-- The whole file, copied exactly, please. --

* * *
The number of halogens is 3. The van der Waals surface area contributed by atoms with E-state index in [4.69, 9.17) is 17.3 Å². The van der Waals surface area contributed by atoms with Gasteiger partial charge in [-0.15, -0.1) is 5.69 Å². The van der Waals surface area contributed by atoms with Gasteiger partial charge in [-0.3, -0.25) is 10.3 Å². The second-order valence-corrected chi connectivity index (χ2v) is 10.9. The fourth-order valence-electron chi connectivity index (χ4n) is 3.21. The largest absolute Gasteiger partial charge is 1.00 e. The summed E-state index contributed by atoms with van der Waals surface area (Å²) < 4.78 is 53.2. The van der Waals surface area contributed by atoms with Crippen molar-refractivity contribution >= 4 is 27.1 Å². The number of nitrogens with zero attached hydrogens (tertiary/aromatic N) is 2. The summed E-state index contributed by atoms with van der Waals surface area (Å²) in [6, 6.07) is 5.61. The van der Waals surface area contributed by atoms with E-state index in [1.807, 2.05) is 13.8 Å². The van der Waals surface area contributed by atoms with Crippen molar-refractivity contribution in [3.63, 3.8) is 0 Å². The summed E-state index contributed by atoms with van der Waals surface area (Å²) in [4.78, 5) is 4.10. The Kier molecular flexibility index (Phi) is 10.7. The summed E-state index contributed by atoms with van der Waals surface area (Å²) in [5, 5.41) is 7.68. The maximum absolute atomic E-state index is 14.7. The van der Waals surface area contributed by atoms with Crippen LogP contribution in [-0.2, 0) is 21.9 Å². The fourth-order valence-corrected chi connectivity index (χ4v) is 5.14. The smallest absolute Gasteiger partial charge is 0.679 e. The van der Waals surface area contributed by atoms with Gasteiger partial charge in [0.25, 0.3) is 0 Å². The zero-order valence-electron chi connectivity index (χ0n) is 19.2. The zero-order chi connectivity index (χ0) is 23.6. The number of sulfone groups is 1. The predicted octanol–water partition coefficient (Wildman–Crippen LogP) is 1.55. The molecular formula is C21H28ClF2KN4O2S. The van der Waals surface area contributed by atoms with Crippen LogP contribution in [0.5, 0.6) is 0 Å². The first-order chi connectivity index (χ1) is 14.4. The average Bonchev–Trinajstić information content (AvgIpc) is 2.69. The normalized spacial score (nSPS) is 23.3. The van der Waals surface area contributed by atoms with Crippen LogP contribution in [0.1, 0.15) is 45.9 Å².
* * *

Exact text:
The number of halogens is 3. The van der Waals surface area contributed by atoms with E-state index in [4.69, 9.17) is 17.3 Å². The van der Waals surface area contributed by atoms with Gasteiger partial charge in [-0.15, -0.1) is 5.69 Å². The van der Waals surface area contributed by atoms with Gasteiger partial charge in [-0.3, -0.25) is 10.3 Å². The second-order valence-corrected chi connectivity index (χ2v) is 10.9. The fourth-order valence-electron chi connectivity index (χ4n) is 3.21. The largest absolute Gasteiger partial charge is 1.00 e. The summed E-state index contributed by atoms with van der Waals surface area (Å²) < 4.78 is 53.2. The van der Waals surface area contributed by atoms with Crippen molar-refractivity contribution >= 4 is 27.1 Å². The number of nitrogens with zero attached hydrogens (tertiary/aromatic N) is 2. The summed E-state index contributed by atoms with van der Waals surface area (Å²) in [6, 6.07) is 5.61. The van der Waals surface area contributed by atoms with E-state index in [1.807, 2.05) is 13.8 Å². The van der Waals surface area contributed by atoms with Crippen molar-refractivity contribution in [3.63, 3.8) is 0 Å². The summed E-state index contributed by atoms with van der Waals surface area (Å²) in [4.78, 5) is 4.10. The Kier molecular flexibility index (Phi) is 10.7. The summed E-state index contributed by atoms with van der Waals surface area (Å²) in [5, 5.41) is 7.68. The maximum absolute atomic E-state index is 14.7. The van der Waals surface area contributed by atoms with Crippen LogP contribution in [-0.2, 0) is 21.9 Å². The fourth-order valence-corrected chi connectivity index (χ4v) is 5.14. The smallest absolute Gasteiger partial charge is 0.679 e. The van der Waals surface area contributed by atoms with Gasteiger partial charge in [0.25, 0.3) is 0 Å². The zero-order valence-electron chi connectivity index (χ0n) is 19.2. The zero-order chi connectivity index (χ0) is 23.6. The number of sulfone groups is 1. The predicted octanol–water partition coefficient (Wildman–Crippen LogP) is 1.55. The molecular formula is C21H28ClF2KN4O2S. The van der Waals surface area contributed by atoms with Crippen LogP contribution in [0.5, 0.6) is 0 Å². The first-order chi connectivity index (χ1) is 14.4. The average Bonchev–Trinajstić information content (AvgIpc) is 2.69. The normalized spacial score (nSPS) is 23.3. The van der Waals surface area contributed by atoms with Crippen LogP contribution in [0.1, 0.15) is 45.9 Å².